During World War II, many couples met, fell in love and married after whirlwind romances. They used letters to communicate and babies were born while fathers were at war. While Norwood Thomas fell in love with Joyce Morris in London, the two did not get married. While Thomas was in London he rode a train as often as possible to visit his new girlfriend, but one day he received orders and shipped out to Normandy. The next time he saw her was in 1945 after the Battle of the Bulge, after which he suddenly received orders to return home, leaving him with little time to say goodbye.
A miscommunication through a letter after the war caused Morris to believe he had married someone else, so she stopped writing and the two fell in love, married other people and lived separate lives.
After Thomas’ wife passed away and Morris was divorced, Morris thought again of Thomas and asked one of her sons to see if he could find him online. To her surprise, the search was successful. The World War II lovers spoke for the first time in decades over Skype, technology that wasn’t even imagined when they first met. As a result of the conversation, they decided to meet again.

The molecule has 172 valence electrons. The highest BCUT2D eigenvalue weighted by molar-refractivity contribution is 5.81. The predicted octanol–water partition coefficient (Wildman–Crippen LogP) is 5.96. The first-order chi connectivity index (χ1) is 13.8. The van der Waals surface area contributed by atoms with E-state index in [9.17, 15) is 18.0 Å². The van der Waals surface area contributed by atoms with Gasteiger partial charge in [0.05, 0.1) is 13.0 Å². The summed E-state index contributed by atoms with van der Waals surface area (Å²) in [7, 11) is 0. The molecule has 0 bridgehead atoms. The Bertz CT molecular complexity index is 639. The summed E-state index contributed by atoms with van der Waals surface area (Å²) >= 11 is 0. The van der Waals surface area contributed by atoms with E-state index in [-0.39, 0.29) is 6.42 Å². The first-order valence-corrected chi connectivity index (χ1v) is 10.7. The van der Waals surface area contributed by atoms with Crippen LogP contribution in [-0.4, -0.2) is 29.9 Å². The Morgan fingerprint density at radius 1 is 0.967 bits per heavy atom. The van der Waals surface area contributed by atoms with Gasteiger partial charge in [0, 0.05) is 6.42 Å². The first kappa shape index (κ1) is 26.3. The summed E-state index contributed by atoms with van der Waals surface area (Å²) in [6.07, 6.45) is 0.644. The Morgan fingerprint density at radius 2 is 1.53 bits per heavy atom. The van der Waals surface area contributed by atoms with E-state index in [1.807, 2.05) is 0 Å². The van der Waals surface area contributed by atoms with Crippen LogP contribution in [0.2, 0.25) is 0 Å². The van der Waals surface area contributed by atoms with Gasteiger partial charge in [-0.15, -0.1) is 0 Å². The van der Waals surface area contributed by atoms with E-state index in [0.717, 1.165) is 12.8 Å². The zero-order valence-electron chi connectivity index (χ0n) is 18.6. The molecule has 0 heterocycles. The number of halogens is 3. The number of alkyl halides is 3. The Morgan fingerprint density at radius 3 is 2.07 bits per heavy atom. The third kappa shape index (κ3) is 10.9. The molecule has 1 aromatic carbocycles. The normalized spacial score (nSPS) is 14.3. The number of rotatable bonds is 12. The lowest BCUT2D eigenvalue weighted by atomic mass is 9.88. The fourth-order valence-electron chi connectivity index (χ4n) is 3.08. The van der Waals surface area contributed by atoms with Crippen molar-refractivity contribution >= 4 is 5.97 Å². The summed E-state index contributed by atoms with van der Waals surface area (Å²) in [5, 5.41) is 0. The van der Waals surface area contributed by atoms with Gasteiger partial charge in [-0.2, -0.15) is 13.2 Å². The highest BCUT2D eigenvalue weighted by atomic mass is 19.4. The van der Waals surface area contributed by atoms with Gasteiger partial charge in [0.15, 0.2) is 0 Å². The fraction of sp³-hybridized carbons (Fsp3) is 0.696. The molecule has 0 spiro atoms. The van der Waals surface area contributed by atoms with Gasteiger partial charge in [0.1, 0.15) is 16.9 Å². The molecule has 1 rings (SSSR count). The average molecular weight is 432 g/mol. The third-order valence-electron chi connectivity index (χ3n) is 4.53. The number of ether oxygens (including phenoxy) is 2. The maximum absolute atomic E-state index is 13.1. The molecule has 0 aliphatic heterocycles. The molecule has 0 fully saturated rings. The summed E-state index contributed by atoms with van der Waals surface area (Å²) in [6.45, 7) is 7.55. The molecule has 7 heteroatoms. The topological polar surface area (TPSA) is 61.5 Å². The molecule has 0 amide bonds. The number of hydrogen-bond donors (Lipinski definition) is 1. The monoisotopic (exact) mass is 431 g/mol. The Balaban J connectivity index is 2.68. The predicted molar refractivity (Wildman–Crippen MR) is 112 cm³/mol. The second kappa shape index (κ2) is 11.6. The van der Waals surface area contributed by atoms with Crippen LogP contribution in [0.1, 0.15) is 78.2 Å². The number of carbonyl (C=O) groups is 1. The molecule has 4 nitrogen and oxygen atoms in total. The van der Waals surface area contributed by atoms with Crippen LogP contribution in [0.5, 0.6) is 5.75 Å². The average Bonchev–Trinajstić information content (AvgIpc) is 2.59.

A trip of 10,500 miles from the United States to Australia takes two days and is difficult for a 93-year-old veteran. However, Thomas said he would rather attempt the trip and die while traveling than spend the rest of his days wondering “What if?”
Thomas’ plane landed on February 9. Joined by his son, he made the journey safely to reunite with his girlfriend for Valentine’s Day, only 70 years after D-Day.Learn more about this 70-year romance. You can also watch a video of portions of Thomas’ and Morris’ conversation on Skype.Whizzco